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16Jun/120

Update Facebook test user password – making batch request with python

A few weeks ago I wrote a post about how to make a batch API call to Facebook to generate MySQL statements. I am going to do a simple Python script to make a batch call to Facebook and update test user's password to "123123"(I just find it easier to type).

Following script really does not check if the batch call being made is over the 50 calls limit, something I will be updating shortly.

9May/120

Use batch request to grab and save Facebook test user information

Facebook opened up their platform for application developers in 2007 and became one of the most accessed platforms via an API set. Over last few years functional modules were added both to the core API and developers tools offered by the social network giant. One of these amazing developer tool is the test users suite. Other than a few platform limitations and a few reported bugs, it works as expected. The interface for managing test users is not the greatest but it works.

Probably even 2 years ago application developers needed to create a plethora of fake accounts just check usual social sharing and other activities. Facebook deals with fake accounts very strictly now and building and/or testing applications using fake accounts is violation of platform terms.

A Facebook test user can only interact with other test users and application the user is added by the application administrator. A test user can not like a fan page - a lot of the time applications require users to like the fan page it is hosted on. Application developers can bypass the "like gate" for test users by simply matching the incoming user ID with the ones saved in the database as test user.. Also, while building the application, it is better to have data to manipulate. It is a capital mistake to theorize before you have data.

Here is an example using my own jQuery based AJAX call to communicate to Facebook graph API end point, but you can also use Facebook JavaScript SDK is FB.api method. I am using batch API call(or the batch request) to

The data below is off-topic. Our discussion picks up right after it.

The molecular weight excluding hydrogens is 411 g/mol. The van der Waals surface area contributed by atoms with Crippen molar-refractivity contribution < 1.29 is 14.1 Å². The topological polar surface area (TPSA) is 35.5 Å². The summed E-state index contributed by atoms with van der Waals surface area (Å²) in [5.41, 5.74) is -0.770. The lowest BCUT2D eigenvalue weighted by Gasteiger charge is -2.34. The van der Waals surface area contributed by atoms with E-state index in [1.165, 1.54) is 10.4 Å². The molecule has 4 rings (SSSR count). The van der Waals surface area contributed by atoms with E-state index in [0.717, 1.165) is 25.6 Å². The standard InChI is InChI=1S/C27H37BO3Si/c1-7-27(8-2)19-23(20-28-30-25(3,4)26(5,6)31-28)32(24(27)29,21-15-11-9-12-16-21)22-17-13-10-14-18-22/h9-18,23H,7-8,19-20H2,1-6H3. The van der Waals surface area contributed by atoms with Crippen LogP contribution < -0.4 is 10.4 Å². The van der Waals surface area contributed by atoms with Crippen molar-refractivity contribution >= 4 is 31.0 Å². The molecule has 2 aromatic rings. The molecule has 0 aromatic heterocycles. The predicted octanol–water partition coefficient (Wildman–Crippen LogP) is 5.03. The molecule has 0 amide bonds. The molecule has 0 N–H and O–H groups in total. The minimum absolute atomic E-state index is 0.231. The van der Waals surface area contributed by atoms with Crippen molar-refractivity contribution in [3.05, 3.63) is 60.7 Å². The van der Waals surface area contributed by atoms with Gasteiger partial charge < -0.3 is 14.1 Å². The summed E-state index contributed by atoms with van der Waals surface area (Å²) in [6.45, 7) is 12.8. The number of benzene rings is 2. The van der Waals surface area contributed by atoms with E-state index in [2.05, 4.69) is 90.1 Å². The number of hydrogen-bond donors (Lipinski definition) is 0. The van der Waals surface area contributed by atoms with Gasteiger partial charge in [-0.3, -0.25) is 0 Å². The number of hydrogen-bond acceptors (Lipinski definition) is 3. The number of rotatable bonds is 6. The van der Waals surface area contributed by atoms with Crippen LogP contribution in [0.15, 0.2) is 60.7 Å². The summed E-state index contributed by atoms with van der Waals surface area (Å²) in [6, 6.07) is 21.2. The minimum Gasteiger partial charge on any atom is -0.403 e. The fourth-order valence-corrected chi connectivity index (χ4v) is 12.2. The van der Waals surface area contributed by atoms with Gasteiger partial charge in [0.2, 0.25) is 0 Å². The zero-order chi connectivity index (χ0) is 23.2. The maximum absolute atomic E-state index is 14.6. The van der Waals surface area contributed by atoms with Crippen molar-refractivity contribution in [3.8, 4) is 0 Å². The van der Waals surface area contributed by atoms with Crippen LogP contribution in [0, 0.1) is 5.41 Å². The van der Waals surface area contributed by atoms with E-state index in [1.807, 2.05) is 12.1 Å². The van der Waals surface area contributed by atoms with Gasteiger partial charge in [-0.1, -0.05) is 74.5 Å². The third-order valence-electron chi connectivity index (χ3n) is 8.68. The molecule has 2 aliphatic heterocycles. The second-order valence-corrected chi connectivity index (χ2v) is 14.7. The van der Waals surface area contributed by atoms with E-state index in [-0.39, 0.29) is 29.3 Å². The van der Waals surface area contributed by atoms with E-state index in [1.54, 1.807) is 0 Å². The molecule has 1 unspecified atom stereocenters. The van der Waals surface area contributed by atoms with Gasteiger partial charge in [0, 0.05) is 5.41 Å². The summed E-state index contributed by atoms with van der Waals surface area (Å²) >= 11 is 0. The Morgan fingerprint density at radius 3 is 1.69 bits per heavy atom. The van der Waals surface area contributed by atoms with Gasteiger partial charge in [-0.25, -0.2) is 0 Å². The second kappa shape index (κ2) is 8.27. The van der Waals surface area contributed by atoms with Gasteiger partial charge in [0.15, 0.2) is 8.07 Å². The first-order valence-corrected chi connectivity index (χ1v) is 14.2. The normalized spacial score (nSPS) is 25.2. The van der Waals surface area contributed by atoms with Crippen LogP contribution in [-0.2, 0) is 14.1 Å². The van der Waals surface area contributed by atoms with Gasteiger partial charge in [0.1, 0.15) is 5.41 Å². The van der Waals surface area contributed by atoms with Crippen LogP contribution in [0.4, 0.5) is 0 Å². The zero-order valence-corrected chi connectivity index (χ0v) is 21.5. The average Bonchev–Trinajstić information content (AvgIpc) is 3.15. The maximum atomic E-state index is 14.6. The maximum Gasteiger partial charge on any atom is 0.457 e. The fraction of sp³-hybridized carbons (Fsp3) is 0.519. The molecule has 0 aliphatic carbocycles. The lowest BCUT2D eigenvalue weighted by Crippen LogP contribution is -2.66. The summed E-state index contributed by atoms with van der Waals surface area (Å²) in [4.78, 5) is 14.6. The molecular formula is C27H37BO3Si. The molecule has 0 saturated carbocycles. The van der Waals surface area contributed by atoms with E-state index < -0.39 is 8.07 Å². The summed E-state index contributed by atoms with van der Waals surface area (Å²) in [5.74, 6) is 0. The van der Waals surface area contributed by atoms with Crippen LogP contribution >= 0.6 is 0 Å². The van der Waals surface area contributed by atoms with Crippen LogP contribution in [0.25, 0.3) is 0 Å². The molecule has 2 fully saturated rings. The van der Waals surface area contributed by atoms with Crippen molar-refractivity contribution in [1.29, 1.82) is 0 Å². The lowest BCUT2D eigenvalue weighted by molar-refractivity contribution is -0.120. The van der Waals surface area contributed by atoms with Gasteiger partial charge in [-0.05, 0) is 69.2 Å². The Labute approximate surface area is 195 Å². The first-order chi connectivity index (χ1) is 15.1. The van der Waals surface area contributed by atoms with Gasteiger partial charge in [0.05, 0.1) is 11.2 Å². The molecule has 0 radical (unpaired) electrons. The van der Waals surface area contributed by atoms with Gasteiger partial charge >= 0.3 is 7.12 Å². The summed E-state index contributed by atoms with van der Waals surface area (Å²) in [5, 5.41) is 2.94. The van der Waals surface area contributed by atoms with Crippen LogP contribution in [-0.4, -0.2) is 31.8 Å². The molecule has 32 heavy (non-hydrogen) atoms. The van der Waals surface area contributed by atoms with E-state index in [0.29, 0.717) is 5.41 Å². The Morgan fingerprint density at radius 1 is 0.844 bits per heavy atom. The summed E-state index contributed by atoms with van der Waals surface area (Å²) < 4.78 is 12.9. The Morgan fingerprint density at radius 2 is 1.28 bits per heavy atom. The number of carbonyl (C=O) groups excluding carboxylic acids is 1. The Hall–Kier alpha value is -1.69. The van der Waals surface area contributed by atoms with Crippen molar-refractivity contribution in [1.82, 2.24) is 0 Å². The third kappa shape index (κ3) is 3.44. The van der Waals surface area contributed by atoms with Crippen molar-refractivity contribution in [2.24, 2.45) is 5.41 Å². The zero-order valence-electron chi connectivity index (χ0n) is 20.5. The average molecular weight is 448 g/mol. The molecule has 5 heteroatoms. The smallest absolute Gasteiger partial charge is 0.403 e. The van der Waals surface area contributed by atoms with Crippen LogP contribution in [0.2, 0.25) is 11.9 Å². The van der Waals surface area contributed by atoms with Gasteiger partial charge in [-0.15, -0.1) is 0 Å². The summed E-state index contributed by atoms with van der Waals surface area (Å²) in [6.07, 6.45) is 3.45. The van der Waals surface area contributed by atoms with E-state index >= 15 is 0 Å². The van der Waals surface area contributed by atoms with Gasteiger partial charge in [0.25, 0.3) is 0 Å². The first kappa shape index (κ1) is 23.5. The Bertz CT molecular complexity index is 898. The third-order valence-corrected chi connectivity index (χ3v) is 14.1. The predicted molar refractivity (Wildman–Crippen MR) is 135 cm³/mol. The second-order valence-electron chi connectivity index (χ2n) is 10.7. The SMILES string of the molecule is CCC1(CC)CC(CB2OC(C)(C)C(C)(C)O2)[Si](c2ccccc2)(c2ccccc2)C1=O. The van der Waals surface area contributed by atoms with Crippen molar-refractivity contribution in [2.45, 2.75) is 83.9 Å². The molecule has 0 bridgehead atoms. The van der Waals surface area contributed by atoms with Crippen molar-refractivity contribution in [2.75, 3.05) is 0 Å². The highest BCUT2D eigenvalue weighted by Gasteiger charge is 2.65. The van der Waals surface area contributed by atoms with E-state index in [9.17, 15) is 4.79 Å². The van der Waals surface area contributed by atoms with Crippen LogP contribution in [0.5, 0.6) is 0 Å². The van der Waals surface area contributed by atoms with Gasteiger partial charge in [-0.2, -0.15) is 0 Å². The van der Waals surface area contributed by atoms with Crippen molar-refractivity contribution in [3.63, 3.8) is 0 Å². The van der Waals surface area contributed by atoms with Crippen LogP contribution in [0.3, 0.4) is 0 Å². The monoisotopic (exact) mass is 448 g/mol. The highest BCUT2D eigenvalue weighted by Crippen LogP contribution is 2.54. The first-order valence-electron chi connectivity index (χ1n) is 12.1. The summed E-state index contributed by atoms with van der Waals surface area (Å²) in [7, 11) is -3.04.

1. gather all test users for the application
  2. gather their public information and access token

Initially my script was calling for all test users and after calls the graph API to gather information. The second call was a batch request for all the users. This approach was inefficient for 2 reasosns

  1. making 2 graph API calls
  2. the batch request has a 50 call limit, this approach is useless for an application with more than 50 users. I could however, batch the batch request(will post shortly).

The latest fix for the script did all of it within 1 batch request. I simply specified a dependency  between my requests, my second request is dependent on my first one.

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        args.batch.push({
            method                      : "GET",
            name                        : "get-users",
            relative_url                : "/"+app.id+"/accounts/test-users",
            omit_response_on_success    : false
        });
 
        args.batch.push({
            method        : "GET",
            relative_url  : "?ids={result=get-users:$.data.*.id}"
        });

Specifying omit_response_on_success : false is very important as otherwise the API returns a NULL value for the call. I need the first response as it has the access_token for the users.

Here is the link for the entire script.

I am using Mustache engine to generate and display MySQL statements to the browser window.

8Mar/110

Building Facebook application with Kohana 3.0.9